Evan found a mission in no time...he is taking this deaf man to the clinic all week for help with his leg injury. This bandage is really standing out for some reason!

Evan found a mission in no time…he has been taking this deaf man to the MEBSH clinic all week for help with his leg injury. That bandage is really standing out for some reason?

Here we are (once again) at the only place we eat out, The Hot Spot! They serve pizza and hamburgers as well as many other good things at good prices!

Here we are (once again) at the only place we eat out, The Hot Spot! They serve pizza and hamburgers as well as many other good things at good prices!

Thanks for your love, prayers and support!

Thanks for your continued love, prayers and support!

 

 

 

 

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Total Immersion –– Day 7

Our last full day in Maniche. A Monday full of people and activity. Laundry! Canning! Real Haitian life!

What gets wet has to dry. There are no electric dryers in Haiti! Wash gets started early so it has a chance to dry by evening!

What gets wet has to dry. There are no electric dryers in Haiti! Wash gets started early so it has a chance to dry by evening!

Right after breakfast, laundry started in full swing!

The work was hard, but they dug right in. They kept asking for more of our stuff to wash!

After breakfast, Trinity and I got to wash our own clothes with two Haitian ladies on the porch, luckily not in the river like most Haitians have to. Three large tubs were lined up; one for soapy water, one for rinsing, and the other one for wrung out clothes ready to go on the line. That was an experience! One Haitian lady gave me the job of rinsing the clothes and I rinsed for about an hour or more. We were amazed how hard they scrubbed the clothes and what work it was! Later we took the wrung out clothes to hang them to dry in the sunshine.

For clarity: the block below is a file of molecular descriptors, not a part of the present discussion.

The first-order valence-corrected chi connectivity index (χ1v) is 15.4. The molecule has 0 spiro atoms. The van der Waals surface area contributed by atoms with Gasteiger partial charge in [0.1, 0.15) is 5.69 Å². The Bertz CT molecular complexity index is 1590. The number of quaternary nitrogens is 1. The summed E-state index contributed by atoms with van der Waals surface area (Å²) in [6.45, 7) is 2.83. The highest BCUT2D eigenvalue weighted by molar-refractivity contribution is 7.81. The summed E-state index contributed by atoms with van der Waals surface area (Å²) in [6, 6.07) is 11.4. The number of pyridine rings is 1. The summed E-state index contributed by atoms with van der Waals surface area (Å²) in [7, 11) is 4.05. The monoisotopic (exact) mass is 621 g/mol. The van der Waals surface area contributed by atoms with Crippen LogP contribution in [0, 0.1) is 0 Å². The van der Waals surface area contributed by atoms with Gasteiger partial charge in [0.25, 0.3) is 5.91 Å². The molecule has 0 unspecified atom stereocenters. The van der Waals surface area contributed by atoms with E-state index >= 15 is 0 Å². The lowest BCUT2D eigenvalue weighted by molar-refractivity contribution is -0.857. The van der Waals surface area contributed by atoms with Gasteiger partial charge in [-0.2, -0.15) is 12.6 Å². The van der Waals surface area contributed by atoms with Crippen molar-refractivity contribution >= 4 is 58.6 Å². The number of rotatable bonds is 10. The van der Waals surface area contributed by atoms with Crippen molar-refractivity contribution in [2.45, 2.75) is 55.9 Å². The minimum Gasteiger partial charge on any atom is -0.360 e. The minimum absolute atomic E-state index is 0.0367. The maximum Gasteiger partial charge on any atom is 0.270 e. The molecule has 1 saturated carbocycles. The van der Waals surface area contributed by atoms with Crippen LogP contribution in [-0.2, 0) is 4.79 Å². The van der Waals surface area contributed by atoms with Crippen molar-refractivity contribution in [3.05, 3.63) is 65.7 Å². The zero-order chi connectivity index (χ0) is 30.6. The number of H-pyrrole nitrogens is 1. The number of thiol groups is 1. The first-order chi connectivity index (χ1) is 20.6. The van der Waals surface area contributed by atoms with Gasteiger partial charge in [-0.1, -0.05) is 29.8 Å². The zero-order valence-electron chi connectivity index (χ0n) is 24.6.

This was yet another opportunity to interact and make conversation and use our language skills. Another lady told me she has two daughters, actually had three but one got sick and died at 1-1/2 yrs. of age. She also told me she currently had a very bad toothache and that she was in pain. I told her to go see a dentist and she responded, “Pa lajan.” (No money) My heart sank. The lady had only a few teeth left in her mouth that I could see. She was headed to having no teeth left like the other lady that I was washing clothes with. She told me they were pulled out by a doctor. I was saddened and bothered. So many are so poor and there is not enough money to get cleanings or have cavities fixed.

Next up was canning jelly! They are using cherries, Haitian apples and another fruit here.

Next up was canning jelly! They are using cherries, Haitian apples and another fruit here.

They have obviously done this before!

They have obviously done this before!

They gave all the jars to us!

They gave all the finished product as a gift to us!

After the afternoon of canning a Haitian-style jelly (half sugar!), the neighbors and church folks started coming by to say good-bye since they knew we would be leaving after breakfast the next morning. We took group photos in the church in the evening and also enjoyed some time together.

The Pastor and some of his extended family. We never could figure out who everyone was exactly!

The Pastor and some of his extended family. We never did figure out who was who. Their one son is on the left.

Grant made some great friends (this man and his wife have already visited us!)

Grant made some great friends (this man and his wife have already visited us!)

A few favorite photos will finish this post!

A few favorite photos will finish this post!

No surprise, in the morning several came after breakfast to say goodbye again. The house started to fill up. Suddenly Brent and Sean also appeared to take us back home and we found ourselves standing in a circle holding hands in prayer. Then they really prayed and worshipped as we sang a farewell hymn! Many hugs followed as we packed the Toyota and then piled in with all our stuff. It was a blessing to realize we had arrived as total strangers and now were leaving with many new friends. There were so many stories and memories to recount on the way home!

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Total Immersion — Day 6

This was the Lord’s Day! It was an amazing day as we attended Sunday School, morning and evening services worshipping with the Haitians in Maniche.